Food Stamp Recipients Drop Under Trump
The number of individuals in the Supplemental Nutrition Assistance Program (SNAP) has continued to decline under the Trump administration.
During President Obama’s first term, the number of individuals receiving food stamps skyrocketed amid the Great Recession, as this graph from the USDA demonstrates. According to the USDA data, enrollment in SNAP has dropped by more than 1 million since Trump took office.
While there was a temporary spike in a few states at the beginning of October that forced the national average of food stamp recipients jolt up, the overall nationwide enrollment in the program has been steadily shrinking.
The temporary spike was due to the national disasters that struck our nation this past fall. The Florida state government was forced to enact the Disaster Supplemental Nutrition Assistance Program (D-SNAP), causing food stamp participation to shoot up by 2.5 million from September to October of last year. Then, from October to November, the number of individuals receiving food stamps fell from 45.7 million people, to 41.7 million.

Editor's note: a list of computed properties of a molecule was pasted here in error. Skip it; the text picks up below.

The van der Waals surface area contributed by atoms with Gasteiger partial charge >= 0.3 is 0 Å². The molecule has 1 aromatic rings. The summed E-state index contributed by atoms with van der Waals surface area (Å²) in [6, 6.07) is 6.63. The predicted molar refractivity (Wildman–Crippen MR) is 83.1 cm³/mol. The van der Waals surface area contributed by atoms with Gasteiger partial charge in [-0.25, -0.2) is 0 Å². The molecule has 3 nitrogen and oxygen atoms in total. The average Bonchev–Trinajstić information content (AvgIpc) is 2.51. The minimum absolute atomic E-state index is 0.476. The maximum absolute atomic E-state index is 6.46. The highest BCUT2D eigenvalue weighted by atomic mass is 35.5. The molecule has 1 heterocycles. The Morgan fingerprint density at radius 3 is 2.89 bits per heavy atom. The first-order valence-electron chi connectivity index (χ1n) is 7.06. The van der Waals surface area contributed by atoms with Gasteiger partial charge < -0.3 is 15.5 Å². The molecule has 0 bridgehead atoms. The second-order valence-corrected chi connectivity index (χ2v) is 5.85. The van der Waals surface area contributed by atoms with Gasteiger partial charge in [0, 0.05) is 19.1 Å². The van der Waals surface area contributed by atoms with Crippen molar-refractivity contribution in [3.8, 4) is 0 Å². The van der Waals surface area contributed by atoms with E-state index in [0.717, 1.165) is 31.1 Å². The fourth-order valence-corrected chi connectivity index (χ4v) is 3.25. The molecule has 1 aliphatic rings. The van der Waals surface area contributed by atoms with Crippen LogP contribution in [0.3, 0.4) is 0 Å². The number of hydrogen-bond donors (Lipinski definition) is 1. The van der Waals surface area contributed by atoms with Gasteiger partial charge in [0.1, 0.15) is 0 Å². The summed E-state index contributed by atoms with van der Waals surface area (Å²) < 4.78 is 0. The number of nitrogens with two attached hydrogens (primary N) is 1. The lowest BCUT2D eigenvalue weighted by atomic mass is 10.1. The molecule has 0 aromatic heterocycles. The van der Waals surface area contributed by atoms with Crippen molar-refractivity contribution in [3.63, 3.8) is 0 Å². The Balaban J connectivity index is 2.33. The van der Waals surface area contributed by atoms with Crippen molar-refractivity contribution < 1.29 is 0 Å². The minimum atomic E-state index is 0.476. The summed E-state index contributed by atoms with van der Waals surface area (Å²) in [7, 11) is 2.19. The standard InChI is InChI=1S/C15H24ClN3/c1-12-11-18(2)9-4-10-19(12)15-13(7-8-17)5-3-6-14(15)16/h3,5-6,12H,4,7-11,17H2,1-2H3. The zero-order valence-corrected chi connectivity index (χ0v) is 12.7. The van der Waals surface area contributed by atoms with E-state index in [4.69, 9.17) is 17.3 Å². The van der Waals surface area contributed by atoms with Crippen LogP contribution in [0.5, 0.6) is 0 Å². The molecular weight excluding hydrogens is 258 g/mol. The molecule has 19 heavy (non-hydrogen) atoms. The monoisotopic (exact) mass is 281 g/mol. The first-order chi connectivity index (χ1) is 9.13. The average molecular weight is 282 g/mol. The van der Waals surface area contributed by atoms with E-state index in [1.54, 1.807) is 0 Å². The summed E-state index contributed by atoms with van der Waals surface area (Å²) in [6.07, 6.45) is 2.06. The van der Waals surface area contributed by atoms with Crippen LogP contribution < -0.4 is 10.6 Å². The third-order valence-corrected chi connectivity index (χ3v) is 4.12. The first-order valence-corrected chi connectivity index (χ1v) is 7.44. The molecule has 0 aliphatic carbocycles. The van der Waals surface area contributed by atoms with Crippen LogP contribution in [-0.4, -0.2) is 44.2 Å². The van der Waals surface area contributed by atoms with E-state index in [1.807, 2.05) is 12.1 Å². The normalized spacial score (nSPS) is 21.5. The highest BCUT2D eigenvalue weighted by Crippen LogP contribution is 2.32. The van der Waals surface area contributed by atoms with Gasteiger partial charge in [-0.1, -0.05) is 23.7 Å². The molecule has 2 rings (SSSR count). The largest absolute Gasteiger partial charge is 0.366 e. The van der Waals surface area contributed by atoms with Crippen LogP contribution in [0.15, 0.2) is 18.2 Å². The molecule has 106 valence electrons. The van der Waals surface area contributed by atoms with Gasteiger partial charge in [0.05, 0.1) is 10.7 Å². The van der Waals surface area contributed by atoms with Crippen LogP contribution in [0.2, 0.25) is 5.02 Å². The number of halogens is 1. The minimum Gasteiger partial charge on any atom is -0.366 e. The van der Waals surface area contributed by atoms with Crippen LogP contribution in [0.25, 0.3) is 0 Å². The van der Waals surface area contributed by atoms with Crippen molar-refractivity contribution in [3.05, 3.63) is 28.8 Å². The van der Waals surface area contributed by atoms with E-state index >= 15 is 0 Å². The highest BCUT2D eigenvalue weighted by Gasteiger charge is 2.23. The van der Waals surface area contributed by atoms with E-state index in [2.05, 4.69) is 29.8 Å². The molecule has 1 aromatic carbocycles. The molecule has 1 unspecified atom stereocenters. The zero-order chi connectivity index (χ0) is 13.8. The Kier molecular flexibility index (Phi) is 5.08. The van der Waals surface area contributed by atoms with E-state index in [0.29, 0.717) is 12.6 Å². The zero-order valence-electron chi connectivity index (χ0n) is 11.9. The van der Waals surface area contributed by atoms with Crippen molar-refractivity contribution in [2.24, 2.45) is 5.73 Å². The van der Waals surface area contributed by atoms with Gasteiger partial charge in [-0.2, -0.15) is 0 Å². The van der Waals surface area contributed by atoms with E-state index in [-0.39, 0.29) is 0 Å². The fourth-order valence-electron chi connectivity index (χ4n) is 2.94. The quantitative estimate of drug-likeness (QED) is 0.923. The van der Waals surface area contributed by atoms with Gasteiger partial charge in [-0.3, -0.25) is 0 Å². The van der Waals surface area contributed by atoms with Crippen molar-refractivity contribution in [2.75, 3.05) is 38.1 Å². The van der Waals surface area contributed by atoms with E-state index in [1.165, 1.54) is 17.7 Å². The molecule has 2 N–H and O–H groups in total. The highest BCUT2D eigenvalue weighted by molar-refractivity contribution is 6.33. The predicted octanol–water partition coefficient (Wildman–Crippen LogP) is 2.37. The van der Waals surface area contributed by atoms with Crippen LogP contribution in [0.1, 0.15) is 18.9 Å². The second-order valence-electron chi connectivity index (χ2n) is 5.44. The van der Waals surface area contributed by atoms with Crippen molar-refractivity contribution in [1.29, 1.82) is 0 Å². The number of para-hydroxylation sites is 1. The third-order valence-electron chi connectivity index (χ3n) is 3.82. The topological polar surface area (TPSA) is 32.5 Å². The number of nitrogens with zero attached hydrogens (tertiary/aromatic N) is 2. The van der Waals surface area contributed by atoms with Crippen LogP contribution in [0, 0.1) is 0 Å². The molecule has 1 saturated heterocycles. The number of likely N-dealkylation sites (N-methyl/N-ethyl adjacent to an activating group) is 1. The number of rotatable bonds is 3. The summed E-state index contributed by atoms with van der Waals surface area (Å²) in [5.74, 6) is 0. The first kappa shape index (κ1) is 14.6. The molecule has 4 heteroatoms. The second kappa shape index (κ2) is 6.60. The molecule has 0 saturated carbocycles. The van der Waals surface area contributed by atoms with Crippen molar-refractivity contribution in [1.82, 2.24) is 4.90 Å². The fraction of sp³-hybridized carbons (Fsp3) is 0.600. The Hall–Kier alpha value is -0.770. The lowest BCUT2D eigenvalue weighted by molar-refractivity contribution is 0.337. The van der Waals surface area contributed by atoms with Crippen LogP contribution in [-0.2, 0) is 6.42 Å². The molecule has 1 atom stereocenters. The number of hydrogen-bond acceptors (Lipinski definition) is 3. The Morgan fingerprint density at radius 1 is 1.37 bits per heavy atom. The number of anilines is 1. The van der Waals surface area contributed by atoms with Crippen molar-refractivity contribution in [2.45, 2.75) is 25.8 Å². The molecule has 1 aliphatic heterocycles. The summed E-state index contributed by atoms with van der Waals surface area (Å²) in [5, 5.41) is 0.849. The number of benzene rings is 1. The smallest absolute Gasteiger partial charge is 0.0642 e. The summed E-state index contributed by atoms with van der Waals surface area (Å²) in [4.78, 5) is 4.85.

DCF Communications Director Jessica Sims noted, “The dramatic increase in SNAP recipients in the fall was related to the state’s administration of the federal disaster SNAP program following the impact of Hurricane Irma. To qualify for the federal disaster food assistance program, individuals must have lived or worked in one of the 48 declared counties on September 5, and NOT be a customer in the regular food assistance program.”
While Florida is a clear outlier, the overall trend is the number of food stamp recipients has been steadily decreasing in an improving economy and as several state governments have implemented modifications to the welfare system designed to incentivize people to find jobs.
The Trump administration has indicated it would enact several of these reform measures at the federal level. For example, it plans on requiring those that receive food stamps to meet a minimum number of working hours in a given week, which would likely cause the national SNAP enrollment to continue to fall.